Legal Cost Specialists

Fixed costs extension to go ahead

The missing piece of the Jackson legal costs reforms is about to be slotted into place. Jackson proposed fixed fees across the fast-track and, although other areas of his recommendations seem certain to be implemented, this was the one glaring omission from the concrete proposals.

David Cameron has now announced the firm intention of the government to extend fixed fees. The Law Society Gazettte ran with the somewhat misleading claim that “David Cameron today announced plans to cap lawyers’ fees from personal injury claims at £25,000”.

Legal Futures gives, I suspect, a rather more accurate summary:

“The government is to extend the upper limit of the road traffic accident (RTA) portal to £25,000, while similar fixed-fee schemes are to be introduced into other, as yet unspecified, areas of personal injury … All that is definite right now is the extension of the RTA portal limit from the current £10,000 and that the model will be used for other areas of personal injury work. Legal Futures understands that this is very likely to include both employer’s and public liability, but more work is still needed before deciding whether industrial disease and clinical negligence cases will be caught too. It is unknown at the moment whether the new regimes will be for cases worth up to £10,000 or £25,000.”

The current £10,000 limit for RTA claims apparently catches around 80% of such cases. Previous government predictions are that extending this to £25,000 would capture 90% of such claims. Assuming that average damages for non-RTA claims are not dissimilar to RTA claims, a similar extension into other personal injury work would have a similar impact.

My back of the envelope calculations suggest that, excluding clinical negligence, approximately 75% of claims that currently fall outside a fixed costs regime would be caught by an extension to £25,000, with a corresponding reduction in costs work.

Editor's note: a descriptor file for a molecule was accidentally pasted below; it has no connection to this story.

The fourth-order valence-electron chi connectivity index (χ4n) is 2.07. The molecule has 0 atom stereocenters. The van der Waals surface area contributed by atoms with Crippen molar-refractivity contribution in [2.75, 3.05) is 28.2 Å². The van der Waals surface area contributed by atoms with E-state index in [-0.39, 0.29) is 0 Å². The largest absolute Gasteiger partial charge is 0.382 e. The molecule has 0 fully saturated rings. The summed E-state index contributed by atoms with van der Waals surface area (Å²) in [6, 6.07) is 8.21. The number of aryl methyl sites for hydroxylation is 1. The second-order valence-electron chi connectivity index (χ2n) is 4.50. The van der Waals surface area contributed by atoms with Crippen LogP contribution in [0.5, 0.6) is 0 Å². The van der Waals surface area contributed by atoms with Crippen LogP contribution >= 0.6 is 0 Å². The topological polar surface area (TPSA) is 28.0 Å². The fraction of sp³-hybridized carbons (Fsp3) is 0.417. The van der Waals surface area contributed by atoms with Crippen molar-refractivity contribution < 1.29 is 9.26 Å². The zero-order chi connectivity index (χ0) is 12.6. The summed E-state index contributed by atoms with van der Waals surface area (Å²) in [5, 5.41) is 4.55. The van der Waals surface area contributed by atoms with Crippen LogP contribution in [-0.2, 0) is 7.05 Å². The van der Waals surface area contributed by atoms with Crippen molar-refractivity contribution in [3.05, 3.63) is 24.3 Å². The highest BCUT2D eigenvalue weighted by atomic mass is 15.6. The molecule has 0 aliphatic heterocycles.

Best estimates are that around 50% of work currently undertaken by law costs draftsman and Costs Lawyers is personal injury work. This obviously masks the fact that some are 100% reliant on this work.

11 thoughts on “Fixed costs extension to go ahead”

  1. Still recruiting? I wonder – what will future cost draftsman start learning from with no low/middle value files to work on??

  2. And will there actually be no low/middle value files to work on? A fair amount of RTA Portal stuff falls out and given that there are considerably more disputes in EL/PL cases, won’t a fair amount of those cases fall out of the fixed costs regime?

  3. Unlikely there’ll be any unlitigated matters to learn on and build understanding. Going the stage further, Jackson ultimately proposed contingency fees and one way cost shifting did he not? One wonders whether ultimately this will be the start of a MUCH larger process but either way this is pretty major, no?

  4. I have no doubt we will see less work because of this but I think Anon is right, its not going to take all the Fast Track away, cases are falling out of the Portal so there still will be some fast track work, any further thoughts from anyone here?

  5. It is not just a case of less work it is also a case of many more costs draftsmen. Of more concern to the ordinary CL is the fact that many “qualified” solicitors and barristers cannot find a traineeship or pupilage and are turning to costs to the detriment of the said CLs.

    Simon`s recent advertisement suggests CLs could soon be regarded as Championship material rather than Premier League.

  6. I understand what you are saying however what I think we are trying to clarify is the fact that this is not just going to make all fast track costs work disappear. Obviously it will put some out of work solely reliable on this or certainly reduce their workloads heavily.

  7. Im waiting for the flurry of c.v.’s from previously engaged Defendant cost negotiators, out of work because they have nothing to negotiate on, all claiming years of experience in costs – usually not one bill prepared

  8. Bill drafting as we know it is in the process of being modernised, hence soon it will not matter how many old style bills you have drafted…

  9. completely disagree – a large element of the skill in drafting is knowing what not to say in a Bill

    However the Bills are revamped that will not go.

    The person who prepared quality bills old style will be the person who prepares quality bills new style

  10. Pingback: Legal aid bill ‘would reduce family clients by 75%’ |

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